Smart technology is bringing new found innovation into our everyday lives. However, many are uninformed about how much personal information is being gathered from these new technologies and what these companies are allowed to do with this material. Consumers are discovering the sale of their personal information to third party vendors without their consent, such as the class action lawsuit recently filed: STRADER v. VIZIO, INC. In this case the plaintiff, Trent Strader, is alleging that the television company Vizio is collecting personal identifying information and disclosing it to third party vendors without consent. This allows these vendors to target ads to the consumer that share the same home network as the smart TV1. Privacy concerns over smart technology could also hinder the development of smart cities. Private homes will need to be linked to the smart city’s network which could make the concept of a smart city unappealing to many if the security and disclosure of personal information continues to remain without legal policy in place2. As the growth of smart technology continues, consumers will become more informed and familiar with the technology they use. Because of this, privacy and security issues will undergo even more scrutiny from the public eye. Until policy regarding the regulation of personal information gathered from smart technology is established, the acceptance of this technology will be hampered by negative public opinion.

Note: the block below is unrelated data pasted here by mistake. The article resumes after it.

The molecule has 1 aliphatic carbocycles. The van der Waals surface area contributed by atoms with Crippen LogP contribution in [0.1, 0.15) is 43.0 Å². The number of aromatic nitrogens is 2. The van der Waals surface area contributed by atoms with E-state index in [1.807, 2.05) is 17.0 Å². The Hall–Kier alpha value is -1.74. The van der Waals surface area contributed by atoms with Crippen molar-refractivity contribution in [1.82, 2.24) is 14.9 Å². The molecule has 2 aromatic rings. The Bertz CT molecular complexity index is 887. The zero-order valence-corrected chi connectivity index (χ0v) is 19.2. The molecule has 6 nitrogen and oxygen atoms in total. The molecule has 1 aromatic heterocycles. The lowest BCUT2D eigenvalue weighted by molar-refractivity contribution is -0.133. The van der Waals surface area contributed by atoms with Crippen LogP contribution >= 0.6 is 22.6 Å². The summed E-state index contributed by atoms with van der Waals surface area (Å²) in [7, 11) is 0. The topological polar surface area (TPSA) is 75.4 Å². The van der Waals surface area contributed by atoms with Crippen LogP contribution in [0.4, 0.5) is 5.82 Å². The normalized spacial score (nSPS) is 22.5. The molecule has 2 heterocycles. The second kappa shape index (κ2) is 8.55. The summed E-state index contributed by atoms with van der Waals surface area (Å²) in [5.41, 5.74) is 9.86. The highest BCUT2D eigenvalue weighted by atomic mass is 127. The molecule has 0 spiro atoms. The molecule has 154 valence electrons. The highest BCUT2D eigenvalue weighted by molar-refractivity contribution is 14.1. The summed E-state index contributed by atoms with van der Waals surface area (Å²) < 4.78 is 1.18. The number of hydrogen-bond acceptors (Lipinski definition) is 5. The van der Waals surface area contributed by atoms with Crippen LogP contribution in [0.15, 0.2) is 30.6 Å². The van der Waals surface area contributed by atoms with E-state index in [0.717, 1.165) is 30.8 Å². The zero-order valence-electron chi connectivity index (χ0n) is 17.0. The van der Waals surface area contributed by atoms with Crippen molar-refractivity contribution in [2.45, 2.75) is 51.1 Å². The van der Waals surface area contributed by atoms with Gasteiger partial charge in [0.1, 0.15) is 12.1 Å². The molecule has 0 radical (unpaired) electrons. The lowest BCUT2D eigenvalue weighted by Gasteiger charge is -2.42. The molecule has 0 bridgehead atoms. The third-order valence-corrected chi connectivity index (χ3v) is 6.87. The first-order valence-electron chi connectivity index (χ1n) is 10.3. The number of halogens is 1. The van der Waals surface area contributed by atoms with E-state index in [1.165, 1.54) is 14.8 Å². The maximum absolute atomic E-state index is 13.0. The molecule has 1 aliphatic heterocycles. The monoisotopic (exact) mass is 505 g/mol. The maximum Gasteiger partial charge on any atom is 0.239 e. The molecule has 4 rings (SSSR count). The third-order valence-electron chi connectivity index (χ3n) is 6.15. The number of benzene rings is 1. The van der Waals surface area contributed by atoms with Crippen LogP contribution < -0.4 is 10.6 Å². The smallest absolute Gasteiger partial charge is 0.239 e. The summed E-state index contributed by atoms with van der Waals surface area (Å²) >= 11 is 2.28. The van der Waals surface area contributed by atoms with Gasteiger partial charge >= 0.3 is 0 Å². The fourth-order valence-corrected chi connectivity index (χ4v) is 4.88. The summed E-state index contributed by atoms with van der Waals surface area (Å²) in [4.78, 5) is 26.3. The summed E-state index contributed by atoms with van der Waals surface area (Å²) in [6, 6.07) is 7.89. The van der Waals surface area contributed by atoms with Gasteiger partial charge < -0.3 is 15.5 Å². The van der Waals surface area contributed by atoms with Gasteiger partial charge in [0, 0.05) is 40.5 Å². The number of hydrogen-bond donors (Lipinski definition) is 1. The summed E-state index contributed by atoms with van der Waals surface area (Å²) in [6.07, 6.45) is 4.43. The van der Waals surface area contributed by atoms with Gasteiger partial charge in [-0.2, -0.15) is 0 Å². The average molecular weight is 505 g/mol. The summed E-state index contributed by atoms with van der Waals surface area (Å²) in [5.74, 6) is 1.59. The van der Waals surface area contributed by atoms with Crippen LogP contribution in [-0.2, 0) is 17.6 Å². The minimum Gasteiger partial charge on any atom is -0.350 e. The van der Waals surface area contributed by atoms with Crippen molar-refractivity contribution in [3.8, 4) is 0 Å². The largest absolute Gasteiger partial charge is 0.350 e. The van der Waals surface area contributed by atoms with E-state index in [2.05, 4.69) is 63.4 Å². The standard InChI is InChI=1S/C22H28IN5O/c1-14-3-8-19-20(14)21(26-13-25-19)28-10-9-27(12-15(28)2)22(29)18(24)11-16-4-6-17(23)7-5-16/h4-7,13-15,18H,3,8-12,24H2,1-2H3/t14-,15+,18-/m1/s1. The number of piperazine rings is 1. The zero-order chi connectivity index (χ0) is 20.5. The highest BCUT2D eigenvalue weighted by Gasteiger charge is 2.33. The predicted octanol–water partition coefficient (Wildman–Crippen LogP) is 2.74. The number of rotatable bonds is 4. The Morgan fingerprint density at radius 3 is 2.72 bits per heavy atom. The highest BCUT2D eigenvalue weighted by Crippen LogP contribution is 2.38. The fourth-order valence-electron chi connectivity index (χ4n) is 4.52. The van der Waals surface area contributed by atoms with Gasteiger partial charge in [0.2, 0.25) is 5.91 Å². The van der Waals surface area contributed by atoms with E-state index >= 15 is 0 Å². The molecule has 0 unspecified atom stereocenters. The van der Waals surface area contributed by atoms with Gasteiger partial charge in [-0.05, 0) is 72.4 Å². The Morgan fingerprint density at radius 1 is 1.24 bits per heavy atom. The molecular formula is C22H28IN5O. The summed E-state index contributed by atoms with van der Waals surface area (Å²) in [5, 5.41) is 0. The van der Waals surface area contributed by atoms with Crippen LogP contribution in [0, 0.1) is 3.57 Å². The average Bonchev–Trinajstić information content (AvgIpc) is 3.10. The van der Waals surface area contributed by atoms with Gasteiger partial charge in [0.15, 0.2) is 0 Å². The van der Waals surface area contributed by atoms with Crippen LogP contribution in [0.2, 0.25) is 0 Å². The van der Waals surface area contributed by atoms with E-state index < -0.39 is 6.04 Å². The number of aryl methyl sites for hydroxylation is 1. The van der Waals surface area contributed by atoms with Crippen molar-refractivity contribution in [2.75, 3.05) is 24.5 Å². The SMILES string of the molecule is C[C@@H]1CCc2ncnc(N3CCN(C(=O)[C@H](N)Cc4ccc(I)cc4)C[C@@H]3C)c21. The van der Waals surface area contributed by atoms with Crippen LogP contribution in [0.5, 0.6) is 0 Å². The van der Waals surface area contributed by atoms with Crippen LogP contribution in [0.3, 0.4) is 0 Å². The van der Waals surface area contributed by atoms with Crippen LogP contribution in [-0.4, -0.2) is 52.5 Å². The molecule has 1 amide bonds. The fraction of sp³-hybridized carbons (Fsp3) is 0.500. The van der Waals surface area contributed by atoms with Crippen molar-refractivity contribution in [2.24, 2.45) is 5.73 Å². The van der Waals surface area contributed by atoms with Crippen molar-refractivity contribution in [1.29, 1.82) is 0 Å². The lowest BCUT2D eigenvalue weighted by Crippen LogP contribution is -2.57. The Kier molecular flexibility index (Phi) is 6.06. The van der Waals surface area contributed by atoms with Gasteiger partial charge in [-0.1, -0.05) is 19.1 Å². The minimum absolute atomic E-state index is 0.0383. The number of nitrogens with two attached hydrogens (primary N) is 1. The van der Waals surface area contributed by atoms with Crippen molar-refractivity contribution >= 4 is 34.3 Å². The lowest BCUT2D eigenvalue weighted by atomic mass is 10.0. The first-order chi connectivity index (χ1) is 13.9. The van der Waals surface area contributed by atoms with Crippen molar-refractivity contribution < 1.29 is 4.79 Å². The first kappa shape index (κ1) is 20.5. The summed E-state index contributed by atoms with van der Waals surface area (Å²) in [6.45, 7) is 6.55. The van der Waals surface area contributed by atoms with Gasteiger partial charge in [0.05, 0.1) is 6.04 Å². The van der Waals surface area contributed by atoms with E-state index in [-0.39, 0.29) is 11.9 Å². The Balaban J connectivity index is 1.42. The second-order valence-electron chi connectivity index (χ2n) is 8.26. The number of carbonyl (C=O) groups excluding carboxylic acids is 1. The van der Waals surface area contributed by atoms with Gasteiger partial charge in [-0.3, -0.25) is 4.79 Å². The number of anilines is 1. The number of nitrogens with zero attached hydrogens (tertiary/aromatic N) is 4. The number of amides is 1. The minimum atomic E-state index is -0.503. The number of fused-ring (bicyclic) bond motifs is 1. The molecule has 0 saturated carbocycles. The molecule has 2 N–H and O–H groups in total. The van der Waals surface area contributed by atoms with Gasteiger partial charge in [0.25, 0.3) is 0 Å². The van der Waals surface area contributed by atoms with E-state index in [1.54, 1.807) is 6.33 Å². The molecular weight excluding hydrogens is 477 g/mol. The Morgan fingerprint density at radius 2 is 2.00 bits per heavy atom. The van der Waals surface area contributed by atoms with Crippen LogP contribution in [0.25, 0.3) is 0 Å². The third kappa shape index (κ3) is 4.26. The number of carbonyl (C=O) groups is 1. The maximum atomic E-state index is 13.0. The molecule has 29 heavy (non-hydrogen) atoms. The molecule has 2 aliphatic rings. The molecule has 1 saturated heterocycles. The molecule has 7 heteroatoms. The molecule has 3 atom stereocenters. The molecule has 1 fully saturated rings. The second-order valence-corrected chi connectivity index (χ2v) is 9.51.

- Strader v. Vizio, Inc., 1:16-cv-00381 Retrieved from: https://dockets.justia.com/docket/indiana/insdce/1:2016cv00381/63573
- Bartoli, A., J. Hernandez-Serrano, M. Soriano, M. Dohler, A. Kountouris, and D. Barthel. “On the Effectiveness of Today’s Privacy Regulations for Secure Smart City Networks.” Centre Tecnologic De Telecomunicacions De Catalunya (CTTC). (2012): 1-6. Retrieved from: http://www.cttc.es/wp-content/uploads/2013/03/120821-on-the-ineffectiveness-of-today-privacy-regulations-5325428510481030389.pdf